Buckeye Relief, L.L.C. v. Ohio Pharmacy Bd.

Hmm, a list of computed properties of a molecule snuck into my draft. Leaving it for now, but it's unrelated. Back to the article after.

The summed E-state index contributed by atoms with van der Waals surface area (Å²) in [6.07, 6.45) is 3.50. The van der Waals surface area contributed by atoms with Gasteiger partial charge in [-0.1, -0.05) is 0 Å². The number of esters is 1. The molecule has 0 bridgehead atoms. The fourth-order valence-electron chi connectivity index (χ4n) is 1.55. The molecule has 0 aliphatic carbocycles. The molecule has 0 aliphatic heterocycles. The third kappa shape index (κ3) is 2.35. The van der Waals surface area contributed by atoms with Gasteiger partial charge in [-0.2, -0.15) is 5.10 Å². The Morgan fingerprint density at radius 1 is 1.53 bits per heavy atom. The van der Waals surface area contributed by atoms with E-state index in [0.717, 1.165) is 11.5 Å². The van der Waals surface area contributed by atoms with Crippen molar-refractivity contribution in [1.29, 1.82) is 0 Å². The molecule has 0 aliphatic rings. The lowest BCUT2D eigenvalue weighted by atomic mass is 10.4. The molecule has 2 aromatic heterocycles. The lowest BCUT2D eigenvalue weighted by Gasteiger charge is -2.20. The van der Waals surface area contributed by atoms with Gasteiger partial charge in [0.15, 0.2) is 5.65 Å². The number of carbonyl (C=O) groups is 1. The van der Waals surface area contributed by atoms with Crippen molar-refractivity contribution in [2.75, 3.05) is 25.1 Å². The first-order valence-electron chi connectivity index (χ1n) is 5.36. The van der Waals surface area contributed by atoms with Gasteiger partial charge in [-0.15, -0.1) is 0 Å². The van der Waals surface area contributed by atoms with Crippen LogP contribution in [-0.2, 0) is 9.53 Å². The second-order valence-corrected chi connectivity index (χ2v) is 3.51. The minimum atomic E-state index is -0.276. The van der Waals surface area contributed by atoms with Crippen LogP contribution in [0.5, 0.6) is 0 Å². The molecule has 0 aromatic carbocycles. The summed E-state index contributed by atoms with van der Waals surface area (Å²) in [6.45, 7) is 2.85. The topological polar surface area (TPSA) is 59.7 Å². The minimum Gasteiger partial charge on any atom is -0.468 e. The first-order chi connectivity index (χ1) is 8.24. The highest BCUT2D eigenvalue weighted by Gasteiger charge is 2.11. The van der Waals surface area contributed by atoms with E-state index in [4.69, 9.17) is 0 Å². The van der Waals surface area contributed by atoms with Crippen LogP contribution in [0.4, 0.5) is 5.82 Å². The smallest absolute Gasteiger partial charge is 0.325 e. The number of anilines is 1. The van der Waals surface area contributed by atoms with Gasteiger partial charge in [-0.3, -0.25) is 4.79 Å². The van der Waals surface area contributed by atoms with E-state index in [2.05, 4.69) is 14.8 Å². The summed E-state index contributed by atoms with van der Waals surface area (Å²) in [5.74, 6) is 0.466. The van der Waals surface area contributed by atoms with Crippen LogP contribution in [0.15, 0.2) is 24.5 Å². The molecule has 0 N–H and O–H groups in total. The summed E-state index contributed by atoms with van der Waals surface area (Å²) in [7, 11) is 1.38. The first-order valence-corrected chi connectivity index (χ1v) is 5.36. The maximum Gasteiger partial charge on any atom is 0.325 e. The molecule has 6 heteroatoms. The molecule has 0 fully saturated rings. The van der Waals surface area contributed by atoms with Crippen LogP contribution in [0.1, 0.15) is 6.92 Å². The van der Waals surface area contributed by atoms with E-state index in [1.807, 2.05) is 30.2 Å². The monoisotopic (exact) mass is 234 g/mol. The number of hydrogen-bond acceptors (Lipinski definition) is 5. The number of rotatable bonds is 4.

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[Cite as Buckeye Relief, L.L.C. v. Ohio Pharmacy Bd., 2020-Ohio-4916.] COURT OF APPEALS OF OHIO EIGHTH APPELLATE DISTRICT COUNTY OF CUYAHOGA BUCKEYE RELIEF, L.L.C., : Plaintiff-Appellant, : Nos. 109050 and 109051 v. : STATE OF OHIO BOARD OF PHARMACY, : Defendant-Appellee. : JOURNAL ENTRY AND OPINION JUDGMENT: REVERSED AND REMANDED RELEASED AND JOURNALIZED: October 15, 2020 Administrative Appeal from the Cuyahoga County Common Pleas Court Case Nos. CV-19-910093 and CV-19-910094 Appearances: Tucker Ellis, L.L.P., John F. McCaffery, and Katya S. Cronin, for appellant. Dave Yost, Attorney General of Ohio, LaTawnda N. Moore, Associate Assistant Attorney General, and Henry G. Appel, Principal Assistant Attorney General, for appellee. SEAN C. GALLAGHER, P.J.: Buckeye Relief, L.L.C., appeals the trial court’s decision, under R.C. Chapter 119, affirming the State of Ohio Board of Pharmacy’s (“board”) rejection of two applications to operate two medical marijuana dispensaries. For the reasons outlined below, we reverse and remand the matter to the trial court with instructions to remand the matter to the board for a reevaluation of the scoring of question C-5.5 under the board’s original request for applications (“RFA”) process. After Ohio legalized the cultivation, processing, testing, and dispensing of medical marijuana, the board was vested with exclusive jurisdiction to license dispensaries as part of the Medical Marijuana Control Program (“MMCP”). R.C. 3796.04. The board created an application process that included an evaluation and rating system meant to winnow the vast majority of applicants seeking a limited number of licenses as authorized under R.C. 3796.05(B). The licenses were divided into four geographic areas evenly segmenting the state, and each of the four was further subdivided into smaller districts. Id. The northeast quadrant consists of six districts. The application evaluations were conducted by four teams, with no less than six evaluators per team, or at least 24 evaluators. The teams evaluated 23 questions based on a 0-10 scaling system, and the application included additional questions that were simply pass or fail. Buckeye Relief applied to open three dispensaries and claims that the board wrongfully denied two applications for “District Northeast 2,” representing Cuyahoga County, for which five licenses were available and awarded. Forty-three other applicants were also denied a license for that particular district. The overall score on the application determined which applicants were to receive a dispensary license. One license was awarded to Greenleaf Apothecaries, L.L.C. (scoring 197.9999 on the entire application), three licenses were awarded to GTI Ohio, L.L.C. (scoring 183.452372 to 184.023801 on its applications), and the remaining license was awarded to Cannamed Therapeutics, L.L.C. (scoring 183.309513). Any applicant scoring below Cannamed Therapeutics was denied a license because of the five-license limit for District Northeast 2. Buckeye Relief’s two disputed applications received a score of 182.809515 and 182.309515. Based on that scoring, one of Buckeye Relief’s scores was 0.5 of a point below the last qualifier awarded a license in this district. In this appeal, Buckeye Relief maintains that it was wrongfully denied two licenses based on an answer provided to a single question on each application.1 That capital-commitment question (C-5.5 on the application) required each applicant to [i]llustrate that the Applicant has adequate liquid assets to cover all expenses and costs for the first year of operation as indicated in the dispensaries proposed Business Startup Plan (Question C3). The total amount of liquid assets must be no less than $250,000. Provide documentation from the Applicant’s financial institution to support these capital requirements. (Emphasis added.) The question was in compliance with Ohio Adm.Code 3796:62-02(B)(4)(c)(i). In its application, Buckeye Relief provided banking records to demonstrate a pledge of $12 million for the three dispensaries it intended to operate Buckeye Relief challenged the evaluations of other questions during the administrative process, but those challenges have been abandoned for the purposes of this appeal. 1 — thus roughly $4 million in assets was committed for each proposed dispensary. According to those records, 91 percent of the accounts comprised bond holdings. In addition to the pledge, Buckeye Relief possessed $1.5 million in cash reserves for the three proposed dispensaries. The scoring on the capital-commitment question was based on a baseline score of 6, if the applicant meets either the $250,000 minimum threshold or the amount needed to adequately cover all expenses and costs for the first year of operations according to the submitted business startup plan. An applicant’s score would be higher by demonstrating that the applicant had capital in excess of $250,000, by showing that the capital exceeded startup costs, and by producing evidence of a stable monthly balance. However, evaluators also considered the lack of evidence demonstrating the ability to support any given response and speculative assets as negatives that detracted from the overall score. The final score for each question was determined by averaging the discretionary scores from the evaluation team. For the capital-commitment question, Buckeye Relief had an average score of 7.85714 and 8.00, respectively, on its two disputed applications. (The raw scores from six evaluators for each proposed location were 10, 9, 9, 9, 6, 6. The seventh evaluator gave a score of 6 and 7 to each location, causing the discrepancy in the average score.) According to the published rubric, an overall score of 8 indicates that an applicant’s response “meets all requirements and, in some areas, exceeds requirements as stated in the question and associated statutes and rules; strong supporting evidence with examples where applicable; demonstrated approach shows some additional value that support desired MMCP outcomes.” While the average score of the evaluation methodology used to consider the application concluded that Buckeye Relief had exceeded the base requirements, that score is not reflective of the problems associated with the individual scoring process. GTI Ohio received an overall score of 8.7 on the capital-commitment question based on documentation demonstrating that it possessed $10.2 million in cash accounts and a $5 million line of credit for five proposed dispensaries — roughly $3 million in cash assets for each location.2 While GTI Ohio’s raw scores of 10, 10, 10, 9, 8, 8, 6 suggested that liquidity alone was not the driving factor behind the capital-commitment evaluation, the scoring of the liquidity factor for Buckeye Relief skewed the final numbers on the capital-commitment score. Receiving the same 8.7 score as GTI Ohio received for a similar pledge of capital would have resulted in one license being awarded to Buckeye Relief instead of Cannamed Therapeutics. This is significant because while scoring between GTI Ohio and Buckeye Relief by the evaluators was largely consistent with their scoring of the various applications (only one or two points separated Buckeye Relief from GTI Ohio), the failure to properly score question C-5.5 by three evaluators (#24, #25, Although the parties both claim in the briefing that GTI Ohio received an overall score of 9.1, according to Exhibit G-iii from the administrative record, the score was 8.71429. It appears that the head evaluator testified that GTI Ohio scored a 9.1 on question C-5.5, but the record does not support that assertion. 2 and #28) adversely affected Buckeye Relief’s averaged final score, effectively ending their hope for a license: Evaluator Buckeye Relief (#430) Buckeye Relief (#133) GTI Ohio (#493) #23 9 9 10 #24 7 6 8 #25 6 6 10 #26 10 10 10 #27 9 9 9 #28 6 6 6 #29 9 9 8 The identities of evaluators #24, #25, and #28 are not known nor are their scoring considerations. Nevertheless, there is no rational explanation for how Buckeye Relief could receive the lowest possible passing score despite demonstrating capital commitment in excess of other applicants, specifically GTI Ohio, which received higher scores on question C-5.5 from two of these evaluators. Question C-5.5 required an evaluator to ascertain if the application was able to illustrate that the applicant has adequate liquid assets to cover all expenses and costs for the first year of operation as indicated in the dispensaries proposed business startup plan (Question C3). The total amount of liquid assets must be no less than $250,000. Provide documentation from the Applicants financial institution to support these capital requirements. The principal point of contention surrounding question C-5.5 and Buckeye Relief’s low scores was the fact that bond holdings pledged by Buckeye Relief had put options. A put option permits bond holders the right to redeem the principal of the bond at any time before the bond matures — the lead witness for Buckeye Relief was its president, who testified that the put options were redeemable in three, five, or seven days. In other words, Buckeye Relief claims it could cash out its bonds within at least seven days, and therefore, the account was considered a liquid asset under Ohio Adm.Code 3796:6-2-02(B)(4)(c)(i), a fact that should have been apparent from the documentation presented. It is undisputed that any account balances that are available for withdrawal within 30 days are considered liquid, or cash-like assets, under the Ohio Administrative Code. Buckeye Relief believes the evaluators who gave the baseline scores failed to consider the liquidity of the bond holdings, and therefore, its applications were improperly evaluated. After the two disputed applications were rejected, Buckeye Relief requested a hearing pursuant to R.C. 119.12. A hearing officer was appointed, and following a hearing where the board’s regional agent in charge of the process testified, the hearing officer issued a report and recommendation. The hearing officer found that (1) the regional agent in charge did not have sufficient knowledge or training to understand Buckeye Relief’s financial statements and pledge and was therefore not competent to score question C-5.5; (2) Buckeye Relief’s application vastly exceeded the requirements of the question and received unwarranted low scores, and (3) the board was not able to explain the discrepancies in these scores. The regional agent in charge candidly conceded that he was unaware of the put options on the bond holdings. The hearing officer concluded that Buckeye Relief proved that the bonds had put options that made them convertible to cash within five days and that the head evaluator did not know about the put options at the time of his evaluation. According to the hearing officer, this meant that the other evaluators must have scored Buckeye Relief’s application too low and it was entitled to receive two licenses if the three lowest scores were raised to a 9 or 10. As is required by law, the board independently reviewed the hearing officer’s report and recommendation. The board concluded that the hearing officer applied the wrong standard of proof at the hearing. The board felt the standard of proof should be preponderance of the evidence and not the more lenient standard that courts of common pleas use during appellate review under R.C. 119.12 of reliable, probative, and substantial evidence. The board concluded that Buckeye Relief had not presented a preponderance of the evidence that the bond holdings had put options nor that the other evaluators based any decision on the liquidity of the bond holdings. Nevertheless, the board had to admit that the bonds at issue, while not immediately liquid just the same as cash, are liquid, cash-like securities. Despite these admissions, the board rejected the hearing officer’s findings and exonerated itself. The hearing officer applied the standard of review as discussed in Danis Clarkco Landfill Co. v. Clark Cty. Solid Waste Mgt. Dist., 73 Ohio St.3d 590, 653 N.E.2d 646 (1995), in which it was concluded that once the state agency establishes that it substantially complied with the request for applications, disappointed bidders must prove that the government agency committed fraud or abused its discretion in awarding the available licenses to other applicants. Buckeye Relief did not object to the hearing officer’s reliance on Danis Clarkco Landfill. The board disagreed with the hearing officer’s report and recommendation and confirmed its decision to award the five licenses to the other applicants. Buckeye Relief filed an administrative appeal of the board’s unfavorable decision. Under R.C. 119.12(M), the trial court may affirm the order of the agency if it finds, upon consideration of the entire record and any additional evidence the court has admitted, that the order is supported by reliable, probative, and substantial evidence and is in accordance with law. “Reliable” and “probative” evidence is defined as dependable evidence that there is a reasonable probability that is true and such evidence tends to prove or disprove the issue in question. Bartchy v. State Bd. of Edn., 120 Ohio St.3d 205, 2008-Ohio-4826, 897 N.E.2d 1096, ¶ 39. Further, evidence is “substantial” if it has some weight, importance, and value. Id. Thus, the trial court conducts two inquires: a hybrid factual/legal inquiry and a purely legal one. As to the hybrid inquiry, the common pleas court must give deference to the agency’s resolution of evidentiary conflicts, but “the findings of the agency are by no means conclusive.” * * * “Where the court, in its appraisal of the evidence, determines that there exist legally significant reasons for discrediting certain evidence relied upon by the administrative body, and necessary to its determination, the court may reverse, vacate, or modify the administrative order.” Id. at ¶ 37, quoting Ohio Historical Soc. v. State Emp. Relations Bd., 66 Ohio St.3d 466, 470-471, 1993-Ohio-182, 613 N.E.2d 591, and Univ. of Cincinnati v. Conrad, 63 Ohio St.2d 108, 111, 407 N.E.2d 1265 (1980). With respect to the purely legal inquiry, while the reviewing trial court must defer to the agency’s findings of facts, it “must construe the law on its own.” Id. at ¶ 38. After its review of the record, the trial court concluded that Buckeye Relief’s claim that its accounts met the liquidity definition and that the evaluators misunderstood the financial nuances of put options was conjecture based on the limited evidence presented during the administrative process such that Buckeye Relief could not demonstrate a legally significant reason for discrediting the evidence upon which the board relied. Id. at ¶ 37. According to the trial court, the evaluators exercised their honest judgments as demonstrated by the differing ranges of scores Buckeye Relief received on the capital-commitment and other questions. The trial court accepted the parties’ contention that Danis Clarkco Landfill controlled the agency’s standard of review and further relied on State ex rel. Shafer v. Ohio Turnpike Comm., 159 Ohio St. 581, 590, 113 N.E.2d 14 (1953), and MCI Telecommunications Corp. v. Bd. of Franklin Cty. Commrs., 127 Ohio App.3d 127, 136, 711 N.E.2d 1050 (10th Dist.1998), for the proposition that the exercise of honest judgment does not constitute abuse of discretion irrespective of whether the judgment is erroneous, and as a result, the board applied the proper standard of review. Based on its review of the record, the trial court concluded that the board’s decision was supported by reliable, probative, and substantial evidence. Appellate review of the trial court’s decision is more limited than the trial court’s standard of review except as to issues of law. Bartchy, 120 Ohio St.3d 205, 2008-Ohio-4826, 897 N.E.2d 1096, at ¶ 41, 43. Although “[i]t is incumbent on the trial court to examine the evidence[, s]uch is not the charge of the appellate court.” Id. at ¶ 41. An appellate court “is to determine only if the trial court has abused its discretion.” Id. Absent an abuse of discretion on the part of the trial court, a court of appeals must affirm. Id., citing Rohde v. Farmer, 23 Ohio St.2d 82, 262 N.E.2d 685 (1970). An “abuse of discretion” means the court’s ruling “is unreasonable, arbitrary, or unconscionable.” Blakemore v. Blakemore, 5 Ohio St.3d 217, 219, 450 N.E.2d 1140 (1983). As is true in general, “[a]n appellate court’s scope of review on issues of law is plenary, including whether the common pleas court applied the proper standard of review.” Bartchy at ¶ 43, citing Univ. Hosp., Univ. of Cincinnati College of Medicine v. State Emp. Relations Bd., 63 Ohio St.3d 339, 343, 587 N.E.2d 835 (1992). In light of the novelty of the statutory and administrative rules under consideration, it bears noting that the legislature enacted a complete and comprehensive statutory scheme governing licensure actions through the MMCP. State ex rel. CannAscend Ohio L.L.C. v. Williams, 10th Dist. Franklin No. 18AP-820, 2020-Ohio-359, ¶ 41. This vests the board, as is pertinent to this case, with the exclusive jurisdiction over medical marijuana dispensary licensing, and all proceedings are conducted in accordance with R.C. Chapter 119. Id. The law is codified in R.C. Chapter 3796 and vests the board with the responsibility for evaluating the qualifications for issuing dispensary licenses and the authority to establish rules and standards for such licensure under R.C. 3796.02 and 3796.03. See id. Under R.C. 3796.14(B)(1)(b), the board is authorized to “[r]efuse to issue a license.” Id. Based upon this statutory scheme, the board maintains exclusive jurisdiction for all aspects of the licensure of dispensaries, “including disputes relating to those licensing decisions.” Williams at ¶ 41. With respect to the burden of proof at the agency level, as set forth under the relevant section of the Ohio Administrative Code, the burden of proving that the applicant for a dispensary license is qualified rests solely with the applicant.3 Ohio Adm.Code 3796:6-2-04(A). At the agency level as continued throughout this case, the parties cite to Danis Clarkco Landfill, 73 Ohio St.3d 590, 653 N.E.2d 646, as providing the foundation of the standard of review under which the board’s proceedings were conducted. We note, without rendering any conclusions thereon, that the Ohio Supreme Court’s decision in Danis Clarkco Landfill was based on a declaratory judgment action involving a bid for services. Id. at 596. In other words, the issue in that case focused on a trial court proceeding for injunctive or declaratory relief, not an administrative appeal conducted under R.C. Chapter 119. In Danis Clarkco Landfill, the court was faced with determining the standard as applied to the declaratory relief issue. As the Tenth District has concluded, consistent with State ex rel. Dir. v. Forchione, 148 Ohio St.3d 105, 2016-Ohio3049, 69 N.E.3d 636, “no other government agency, including the courts, has been given authority by the General Assembly to issue, suspend, refuse, or revoke a medical marijuana” cultivation or dispensary license. Williams at ¶ 41. In such a situation, a disappointed applicant cannot seek declaratory or injunctive relief from an agency’s decision because the exclusive jurisdiction to resolve the application issues rests with the board. Id. All proceedings surrounding the application for a dispensary license must occur as provided by statute within R.C. Chapters 3796 and 119. Under Ohio Adm.Code 3796:6-2-04(A), the burden of demonstrating that the applicant is qualified to obtain a dispensary license falls entirely on the applicant. In this case, the board was evaluating over 50 applications for five available licenses. Thus, the burden fell on Buckeye Relief to 3 We cannot become lost in the fog of averaging score totals or assertions of discretionary scoring where we clearly have a variance of scores based on a misapplication of the criteria. There clearly is evidence that the evaluators did not fully understand the nature of Buckeye Relief’s pledged capital. The scores given Buckeye Relief by three evaluators on question C-5.5 were demonstratively wrong and against the board’s own evaluation criteria. The board cannot ignore its own criteria and administrative regulations when erroneous scores are entered. Further, it cannot be said these scores do not matter. A change in scoring for question C-5.5 by evaluators #24, #25, or #28 may well have changed the outcome. The fact that other applicants’ scores might have changed as well does not diminish or cloud the error of scoring committed on question C-5.5 in this instance by these evaluators. In the first assignment of error, Buckeye Relief claims the trial court erred by not reversing the board’s decision because the board failed to use a burdenshifting paradigm. Buckeye Relief argues that once it demonstrated that it had met the minimum requirements for a dispensary license, the burden shifts to the board to provide a reasonable explanation for denying the licenses. On this point, Buckeye Relief relies on the argument that its pledged capital exceeded the $250,000 commitment requested, and therefore, as a matter of law, it was entitled to a higher demonstrate that it was wrongly denied a license that was awarded to another applicant. It is not entirely clear that Danis Clarkco Landfill applies to this case’s procedural posture if we were to accept the Tenth District’s rationale in applying Forchione. In light of the fact that neither party has contested the continued viability of Danis Clarkco Landfill within these R.C. Chapter 119 proceedings, we need not resolve that issue at this time. average score than the one received. The trial court abused its discretion in affirming the board’s decision, which was contrary to its own standards. Under Ohio Adm.Code 3796:6-2-02(B)(4)(c)(i), the capital- commitment question was seeking information addressing whether “the applicant has adequate liquid assets to cover all expenses and costs of the first year of operation for all licenses the applicant is willing to accept, but no less than two hundred fifty thousand dollars, as indicated under the dispensary’s current business plan.” In addition, the section defined liquid assets to be “capable of being converted within thirty days after a request to liquidate such assets.” Id. Although the administrative scheme set a floor of $250,000, it did not create a per se rule that any applicant that demonstrates liquid assets exceeding that amount was entitled to a perfect score on the capital-commitment question. But it certainly created an inference that an applicant who demonstrated significant liquid assets would be credited with a score higher than the base score of 6. Although the evaluators had discretion to review the financial information along with the business plans to essentially rank the applicant’s financial liquidity for the first year of operations on the 0-10 scale for the purpose of comparing applications, they could not ignore or erroneously apply those financial assets. The failure to correct a clearly erroneous score under the board’s own criteria equates to a legal error on the board’s behalf. Despite the board and the trial court’s pronouncements, this record establishes that the board improperly considered Buckeye Relief’s pledge as inferior to cash and as insufficient to satisfy the capital requirement, thus misapplying the criteria stated in Ohio Adm.Code 3796:6-2-o2(B)(4)(c)(i). This misapplication of its own standard, one created by rule, constitutes legal error. It must be emphasized that we need not consider Buckeye Relief’s argument inasmuch as it claims that the board is required to provide reasons in support of its decision or that there is a burden-shifting standard within the statutory process. Accordingly, the trial court abused its discretion by finding the board’s decision to be in compliance with the law. In the second assignment of error, Buckeye Relief is seeking the same relief it sought before the trial court — for this court to determine what a reasonable score would be on the capital-commitment question in light of the fact that Buckeye Relief satisfied more than the minimum requirement of $250,000. We decline to make such finding on behalf of Buckeye Relief. Our review of questions of fact is extremely narrow. We are limited to reviewing whether the trial court abused its discretion in concluding that the reliable, substantial, and probative evidence supported the board’s decision to award the five licenses to other applicants with stronger applications. Although we find the scoring process on question C-5.5 was erroneous, we cannot accept Buckeye Relief’s invitation to review and weigh the evidence and assign our own score to one particular question on the application. The question regarding what the specific score should be for Buckeye Relief on question C-5.5 must be determined by the evaluators using the proper criteria they failed to use in the original evaluation process. What specific score each individual evaluator should have scored the capital-commitment question is well outside the scope of our review. Therefore, we cannot say that Buckeye Relief is automatically entitled to a dispensary license in District Northeast 2. Buckeye Relief missed out on a license by only 0.5 and 1.0 point for each respective location (the lowest scoring applicant to have received a dispensary license scored 183.2 against Buckeye Relief’s 182.8 and 182.3). Whether they receive a license will have to be ascertained by the evaluators’ properly applying the board’s criteria to the applications and then calculating valid scores. The fact that other applicants’ scores could go up or down in a reevaluation process does not make Buckeye Relief’s claims speculative. They demonstrated that up to three evaluators scored question C-5.5 improperly and, as the hearing officer showed, they were entitled to relief. The sole issue before the board was whether Buckeye Relief could demonstrate that the board abused its discretion in awarding other applicants a dispensary license over Buckeye Relief’s application. Buckeye Relief demonstrated that the scoring process on question C-5.5 as applied to Buckeye Relief was in error. Buckeye Relief’s argument does not fail because it is based on a review of its own application, to the exclusion of the other applicants who were awarded a license, or that there were only five available licenses for that particular district. Buckeye Relief established an abuse of discretion and is thus entitled to relief. Buckeye Relief has demonstrated that the trial court abused its discretion in affirming the board’s decision. See Bartchy, 120 Ohio St.3d 205, 2008- Ohio-4826, 897 N.E.2d 1096, ¶ 41. Regardless of what standard of review the hearing officer, the board, or the trial court applied, Buckeye Relief established the process was flawed and compromised. We therefore reverse. This cause is reversed and remanded to the lower court for further proceedings consistent with this opinion. It is ordered that appellant recover from appellee costs herein taxed. The court finds there were reasonable grounds for this appeal. It is ordered that a special mandate issue out of this court directing the common pleas court to carry this judgment into execution. A certified copy of this entry shall constitute the mandate pursuant to Rule 27 of the Rules of Appellate Procedure. SEAN C. GALLAGHER, PRESIDING JUDGE FRANK D. CELEBREZZE, JR., J., and RAYMOND C. HEADEN, J., CONCUR